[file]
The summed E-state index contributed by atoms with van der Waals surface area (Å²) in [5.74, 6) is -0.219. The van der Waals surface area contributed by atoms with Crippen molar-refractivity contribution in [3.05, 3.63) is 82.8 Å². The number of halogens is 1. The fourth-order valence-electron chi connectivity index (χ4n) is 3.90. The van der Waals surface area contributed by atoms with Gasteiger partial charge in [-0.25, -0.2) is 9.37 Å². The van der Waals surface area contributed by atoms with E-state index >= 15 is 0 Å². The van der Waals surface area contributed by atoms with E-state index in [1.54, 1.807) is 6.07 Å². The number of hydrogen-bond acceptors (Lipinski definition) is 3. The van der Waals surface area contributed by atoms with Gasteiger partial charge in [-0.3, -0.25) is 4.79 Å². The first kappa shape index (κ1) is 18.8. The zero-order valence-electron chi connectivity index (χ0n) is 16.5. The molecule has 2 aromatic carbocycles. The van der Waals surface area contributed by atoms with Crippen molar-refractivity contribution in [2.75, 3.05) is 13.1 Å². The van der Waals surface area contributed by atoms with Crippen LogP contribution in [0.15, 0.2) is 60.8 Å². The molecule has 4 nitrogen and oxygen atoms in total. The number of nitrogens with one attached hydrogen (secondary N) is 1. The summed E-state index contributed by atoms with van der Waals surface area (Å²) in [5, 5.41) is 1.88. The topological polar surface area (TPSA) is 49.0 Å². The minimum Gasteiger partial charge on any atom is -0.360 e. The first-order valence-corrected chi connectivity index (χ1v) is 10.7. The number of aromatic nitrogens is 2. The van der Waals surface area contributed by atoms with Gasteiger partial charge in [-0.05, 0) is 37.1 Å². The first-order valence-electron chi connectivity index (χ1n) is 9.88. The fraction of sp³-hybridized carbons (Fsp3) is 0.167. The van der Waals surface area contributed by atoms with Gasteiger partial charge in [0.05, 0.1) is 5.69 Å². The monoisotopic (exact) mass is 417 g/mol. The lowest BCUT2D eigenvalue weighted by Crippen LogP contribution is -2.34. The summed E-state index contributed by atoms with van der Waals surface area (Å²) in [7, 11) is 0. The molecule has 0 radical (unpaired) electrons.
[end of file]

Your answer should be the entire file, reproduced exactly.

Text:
The summed E-state index contributed by atoms with van der Waals surface area (Å²) in [5.74, 6) is -0.219. The van der Waals surface area contributed by atoms with Crippen molar-refractivity contribution in [3.05, 3.63) is 82.8 Å². The number of halogens is 1. The fourth-order valence-electron chi connectivity index (χ4n) is 3.90. The van der Waals surface area contributed by atoms with Gasteiger partial charge in [-0.25, -0.2) is 9.37 Å². The van der Waals surface area contributed by atoms with E-state index >= 15 is 0 Å². The van der Waals surface area contributed by atoms with E-state index in [1.54, 1.807) is 6.07 Å². The number of hydrogen-bond acceptors (Lipinski definition) is 3. The van der Waals surface area contributed by atoms with Gasteiger partial charge in [-0.3, -0.25) is 4.79 Å². The first kappa shape index (κ1) is 18.8. The zero-order valence-electron chi connectivity index (χ0n) is 16.5. The molecule has 2 aromatic carbocycles. The van der Waals surface area contributed by atoms with Crippen molar-refractivity contribution in [2.75, 3.05) is 13.1 Å². The van der Waals surface area contributed by atoms with Crippen LogP contribution in [0.15, 0.2) is 60.8 Å². The molecule has 4 nitrogen and oxygen atoms in total. The number of nitrogens with one attached hydrogen (secondary N) is 1. The summed E-state index contributed by atoms with van der Waals surface area (Å²) in [5, 5.41) is 1.88. The topological polar surface area (TPSA) is 49.0 Å². The minimum Gasteiger partial charge on any atom is -0.360 e. The first-order valence-corrected chi connectivity index (χ1v) is 10.7. The number of aromatic nitrogens is 2. The van der Waals surface area contributed by atoms with Gasteiger partial charge in [-0.05, 0) is 37.1 Å². The first-order valence-electron chi connectivity index (χ1n) is 9.88. The fraction of sp³-hybridized carbons (Fsp3) is 0.167. The van der Waals surface area contributed by atoms with Gasteiger partial charge in [0.05, 0.1) is 5.69 Å². The monoisotopic (exact) mass is 417 g/mol. The lowest BCUT2D eigenvalue weighted by Crippen LogP contribution is -2.34. The summed E-state index contributed by atoms with van der Waals surface area (Å²) in [7, 11) is 0. The molecule has 0 radical (unpaired) electrons.